Passport: Patricia Rozario - `Getting visas is a real headache'

My passports are always full of stamps. I keep an Indian passport even though I have lived in Britain for 20 years. It's a sentimental thing. My mother still lives there and I like the feeling that I can get back home at any moment.

Getting visas is a real headache, though. In fact, I've just come back from a battle at the Spanish embassy where I was trying to renew my Schengen [most of Europe] visa. I had all the correct paperwork but the woman in the embassy still gave me an earful. She told me I was lucky next to my compatriots. She even seemed to be complaining that my job was more interesting than hers. Why do they have to speak so nastily? I told her I didn't understand why she was in a rage.

People ask why I attend embassies in person when I could get others to sort my visas out. I think it's because I want to keep in touch with normal life. I want to know how we foreigners are being treated.

I once had a difficult time flying into Athens very late at night. I had a visa but the man behind the desk didn't dare take responsibility for letting me in while his boss was asleep. My composer friend who spoke Greek protested: "She's a famous singer. She's singing at the Megaron." But his Greek was not that good so they decided to let me go and detain him instead. "You go, madam," they said. I refused. It took a lot of persuasion to let my friend go.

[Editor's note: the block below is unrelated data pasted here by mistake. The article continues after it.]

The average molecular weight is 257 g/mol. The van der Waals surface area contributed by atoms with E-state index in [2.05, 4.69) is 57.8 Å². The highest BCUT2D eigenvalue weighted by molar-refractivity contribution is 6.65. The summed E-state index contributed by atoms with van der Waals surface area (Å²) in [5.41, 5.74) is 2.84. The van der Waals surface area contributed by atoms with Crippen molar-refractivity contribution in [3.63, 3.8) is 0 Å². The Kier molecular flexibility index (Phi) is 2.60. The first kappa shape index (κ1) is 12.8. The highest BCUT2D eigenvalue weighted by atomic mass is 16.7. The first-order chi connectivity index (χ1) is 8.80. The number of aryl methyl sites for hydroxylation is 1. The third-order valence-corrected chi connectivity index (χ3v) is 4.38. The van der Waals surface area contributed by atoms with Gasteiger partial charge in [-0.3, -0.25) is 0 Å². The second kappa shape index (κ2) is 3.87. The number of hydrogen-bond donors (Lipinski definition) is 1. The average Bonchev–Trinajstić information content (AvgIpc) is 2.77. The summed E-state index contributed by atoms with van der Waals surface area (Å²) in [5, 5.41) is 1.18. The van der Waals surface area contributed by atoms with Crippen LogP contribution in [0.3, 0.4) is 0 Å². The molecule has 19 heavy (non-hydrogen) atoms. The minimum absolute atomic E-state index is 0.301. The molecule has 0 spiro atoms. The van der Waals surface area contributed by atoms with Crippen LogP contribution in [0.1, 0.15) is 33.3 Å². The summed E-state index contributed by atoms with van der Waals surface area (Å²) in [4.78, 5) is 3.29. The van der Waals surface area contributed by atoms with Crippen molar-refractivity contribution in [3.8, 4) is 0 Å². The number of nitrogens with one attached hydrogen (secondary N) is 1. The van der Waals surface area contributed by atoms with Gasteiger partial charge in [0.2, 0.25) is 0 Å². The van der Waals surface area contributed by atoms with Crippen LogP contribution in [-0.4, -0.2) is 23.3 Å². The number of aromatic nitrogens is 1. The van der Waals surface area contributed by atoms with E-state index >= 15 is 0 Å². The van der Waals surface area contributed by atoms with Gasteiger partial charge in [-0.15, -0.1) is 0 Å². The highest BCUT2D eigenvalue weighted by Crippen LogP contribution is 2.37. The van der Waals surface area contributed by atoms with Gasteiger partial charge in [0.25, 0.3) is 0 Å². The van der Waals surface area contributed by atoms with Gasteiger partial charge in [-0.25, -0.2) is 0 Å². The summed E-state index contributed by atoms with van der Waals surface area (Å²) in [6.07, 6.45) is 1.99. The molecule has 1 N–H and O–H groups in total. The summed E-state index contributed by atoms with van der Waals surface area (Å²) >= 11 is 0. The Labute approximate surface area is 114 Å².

Which passport stamps do I remember best? A Chinese visa intrigued me. I got myself one when I was alone in Hong Kong. The visa only took a few hours to be issued and it was an old-fashioned one, which I liked. The whole experience of just going over the border was beautiful. It was lovely to see all those Chinese people.

As for India, I go back every year now. I helped start a musical festival in Bombay a few years ago, which I always attend. When I was younger, it used to be emotionally hard for me to go back - I couldn't take more than a couple of weeks. Nowadays, I am much happier and more relaxed about going.

Bombay, where I was born and brought up, carries a great sense of survival. It's such an active, tough, positive place, in spite of all the competition. People still manage to have fun even when they are up against it. I get renewed when I see my friends there. Over here there is more of a tendency just to get depressed about things.

I'm a bit of a curiosity over there. People ring up my parents when they read about me. Western classical opera isn't well-known in India, but sometimes after performances Indians come and tell me that they enjoyed my voice in spite of not understanding the music. It's great to think I might have turned them on to opera.

Patricia Rozario is an Indian soprano. She is performing on 4 and 6 February in the Canary Islands, and on 1 March at the Queen Elizabeth Hall, London.

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